METALDEHYDE SNAIL BAIT TOXICITY IN DOGS AND CATS
 
Description    Metaldehyde is an active ingredient in products for control of snails and slugs. Metaldehyde toxicity results in central nervous system stimulation by an unknown mechanism of action. Onset of clinical signs is reported to be from 15 minutes to approximately 24 hours after ingestion.
 
Species   Canine, Feline
 
Signs   Abnormal behavior, aggression, changing habits, Ataxia, Back spasms, Blindness, Bradycardia, Coma, Congestion oral mucous membranes, Cyanosis, Decreased respiratory rate, Dehydration, Diarrhea, Dullness, Dysmetria, Dyspnea, Excessive salivation, Excitement, Fever, Forelimb spasms, Generalized weakness, Head, face, neck spasms, Hematuria, Hindlimb spasms, Hyperesthesia, Icterus, Inability to stand, Increased respiratory rate, Miosis, Mydriasis, Nystagmus, Opisthotonus, Pale, Red or brown urine, Seizures or syncope, Sudden death, Tachycardia, Trembling, Tremor, Vomiting or regurgitation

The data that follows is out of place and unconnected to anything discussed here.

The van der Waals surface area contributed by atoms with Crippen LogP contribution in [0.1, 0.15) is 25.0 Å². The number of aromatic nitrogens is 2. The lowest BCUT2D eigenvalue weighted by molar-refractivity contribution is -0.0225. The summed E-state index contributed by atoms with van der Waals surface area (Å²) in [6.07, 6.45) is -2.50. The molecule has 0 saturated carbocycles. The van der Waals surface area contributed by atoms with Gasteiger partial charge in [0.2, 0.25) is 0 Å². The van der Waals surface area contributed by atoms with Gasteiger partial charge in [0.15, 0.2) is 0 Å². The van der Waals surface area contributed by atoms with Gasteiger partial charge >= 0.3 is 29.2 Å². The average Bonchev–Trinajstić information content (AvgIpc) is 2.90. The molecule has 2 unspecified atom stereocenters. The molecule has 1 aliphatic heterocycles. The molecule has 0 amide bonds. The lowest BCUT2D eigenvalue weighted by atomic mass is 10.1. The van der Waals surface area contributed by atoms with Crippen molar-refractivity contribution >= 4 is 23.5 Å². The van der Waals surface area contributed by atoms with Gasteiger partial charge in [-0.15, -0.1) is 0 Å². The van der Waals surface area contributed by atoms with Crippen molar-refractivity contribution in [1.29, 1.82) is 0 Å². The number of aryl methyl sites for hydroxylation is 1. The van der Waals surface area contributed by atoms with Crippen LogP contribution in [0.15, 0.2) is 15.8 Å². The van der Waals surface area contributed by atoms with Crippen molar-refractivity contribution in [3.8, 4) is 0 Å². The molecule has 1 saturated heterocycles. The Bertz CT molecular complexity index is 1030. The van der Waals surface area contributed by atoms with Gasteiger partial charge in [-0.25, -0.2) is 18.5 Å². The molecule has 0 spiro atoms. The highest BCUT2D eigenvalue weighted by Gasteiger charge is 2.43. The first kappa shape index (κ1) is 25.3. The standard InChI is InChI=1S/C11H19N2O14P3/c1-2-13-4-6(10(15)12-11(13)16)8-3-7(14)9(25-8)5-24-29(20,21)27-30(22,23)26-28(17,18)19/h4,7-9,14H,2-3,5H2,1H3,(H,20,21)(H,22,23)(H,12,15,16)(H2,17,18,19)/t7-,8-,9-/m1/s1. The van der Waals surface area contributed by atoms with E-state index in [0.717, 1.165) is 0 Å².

References   Cowan V. Characterizing 1341 cases of veterinary toxicoses confirmed in western Canada: A 16-year retrospective study. Can Vet J 2016;57:53 [Web Reference]
Buhl KJ. Reports of metaldehyde and iron phosphate exposures in animals and characterization of suspected iron toxicosis in dogs. JAVMA 2013;242:1244 [Web Reference]
Bates NS. Suspected metaldehyde slug bait poisoning in dogs: a retrospective analysis of cases reported to the Veterinary Poisons Information Service. Vet Rec 2012;171:324 [Web Reference]
Luiz JA. Five common toxins ingested by dogs and cats. Comp Cont Ed Pract Vet 2008;30:578
Copyright © 2017 Cornell University College of Veterinary Medicine